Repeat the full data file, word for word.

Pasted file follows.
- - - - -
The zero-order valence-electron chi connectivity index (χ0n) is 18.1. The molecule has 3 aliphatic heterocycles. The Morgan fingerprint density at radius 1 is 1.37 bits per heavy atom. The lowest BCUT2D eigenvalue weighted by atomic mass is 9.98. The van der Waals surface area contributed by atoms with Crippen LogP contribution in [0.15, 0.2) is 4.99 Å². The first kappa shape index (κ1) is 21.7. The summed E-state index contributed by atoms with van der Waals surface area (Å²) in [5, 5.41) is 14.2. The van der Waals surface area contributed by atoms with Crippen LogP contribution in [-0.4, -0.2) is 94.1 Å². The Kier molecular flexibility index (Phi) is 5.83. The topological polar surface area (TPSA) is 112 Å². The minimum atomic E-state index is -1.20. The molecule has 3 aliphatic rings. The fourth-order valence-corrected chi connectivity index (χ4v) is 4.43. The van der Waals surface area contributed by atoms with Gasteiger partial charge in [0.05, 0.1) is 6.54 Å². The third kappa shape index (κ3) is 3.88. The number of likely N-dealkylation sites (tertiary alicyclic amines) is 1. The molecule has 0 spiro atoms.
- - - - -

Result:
The zero-order valence-electron chi connectivity index (χ0n) is 18.1. The molecule has 3 aliphatic heterocycles. The Morgan fingerprint density at radius 1 is 1.37 bits per heavy atom. The lowest BCUT2D eigenvalue weighted by atomic mass is 9.98. The van der Waals surface area contributed by atoms with Crippen LogP contribution in [0.15, 0.2) is 4.99 Å². The first kappa shape index (κ1) is 21.7. The summed E-state index contributed by atoms with van der Waals surface area (Å²) in [5, 5.41) is 14.2. The van der Waals surface area contributed by atoms with Crippen LogP contribution in [-0.4, -0.2) is 94.1 Å². The Kier molecular flexibility index (Phi) is 5.83. The topological polar surface area (TPSA) is 112 Å². The minimum atomic E-state index is -1.20. The molecule has 3 aliphatic rings. The fourth-order valence-corrected chi connectivity index (χ4v) is 4.43. The van der Waals surface area contributed by atoms with Gasteiger partial charge in [0.05, 0.1) is 6.54 Å². The third kappa shape index (κ3) is 3.88. The number of likely N-dealkylation sites (tertiary alicyclic amines) is 1. The molecule has 0 spiro atoms.